The U.S. Department of Transportation’s Office of Inspector General (DoT, OIG) carried out an audit to assess FAA’s implementation of the Aviation Safety Action Program (ASAP) and identify any improvements that will help FAA to maximize the program’s safety benefits.
While ASAP is a potentially valuable safety tool, OIG found that FAA’s ineffective implementation and inadequate guidance have allowed inconsistent use and potential abuse of the program. Further, FAA has not devised a method to fully compile data reported through ASAP for analysis on a national level. Therefore, little is understood about nationwide trends in the types of violations reported under ASAP, and ASAP reports do not help FAA determine whether systemic, nationwide causes of those violations are identified and addressed.
As a result of these issues, ASAP, as currently implemented, is a missed opportunity for FAA to enhance the national margin of safety. To realize the full benefits of ASAP, FAA must improve the program in the following areas:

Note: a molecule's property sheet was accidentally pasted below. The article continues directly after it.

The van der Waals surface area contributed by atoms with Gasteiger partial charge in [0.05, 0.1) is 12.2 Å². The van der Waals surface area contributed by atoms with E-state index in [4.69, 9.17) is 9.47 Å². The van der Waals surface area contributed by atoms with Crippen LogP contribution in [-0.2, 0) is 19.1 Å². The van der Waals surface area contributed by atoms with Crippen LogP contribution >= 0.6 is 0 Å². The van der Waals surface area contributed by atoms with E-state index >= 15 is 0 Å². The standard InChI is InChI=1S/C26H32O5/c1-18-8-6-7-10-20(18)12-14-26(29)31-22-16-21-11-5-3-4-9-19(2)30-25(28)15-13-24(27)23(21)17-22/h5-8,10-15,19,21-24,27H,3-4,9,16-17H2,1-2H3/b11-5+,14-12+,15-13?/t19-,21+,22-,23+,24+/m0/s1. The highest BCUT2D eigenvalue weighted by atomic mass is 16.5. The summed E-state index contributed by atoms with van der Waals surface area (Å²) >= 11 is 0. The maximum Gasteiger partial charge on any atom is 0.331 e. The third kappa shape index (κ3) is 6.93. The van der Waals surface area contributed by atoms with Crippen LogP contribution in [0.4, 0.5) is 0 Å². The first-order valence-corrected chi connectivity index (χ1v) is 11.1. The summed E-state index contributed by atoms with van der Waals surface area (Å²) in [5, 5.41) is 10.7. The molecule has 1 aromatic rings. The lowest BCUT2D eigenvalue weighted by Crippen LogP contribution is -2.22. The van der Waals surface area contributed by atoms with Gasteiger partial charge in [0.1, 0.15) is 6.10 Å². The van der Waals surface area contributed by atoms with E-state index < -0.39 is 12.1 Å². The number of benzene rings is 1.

(1) revising ASAP guidance to clarify which incidents should be excluded from the program,
(2) emphasizing to employees that ASAP is not an amnesty program,
(3) clarifying the Event Review Committee (ERC)’s authority and role in ASAP and ensuring ERC members are unbiased,
(4) requiring inspectors to examine repetitive reports of ASAP–related safety concerns and enhancements to ensure effective corrective actions, and
(5) developing a central database of all air carriers’ ASAP reports that FAA can use for trend analysis at a national level.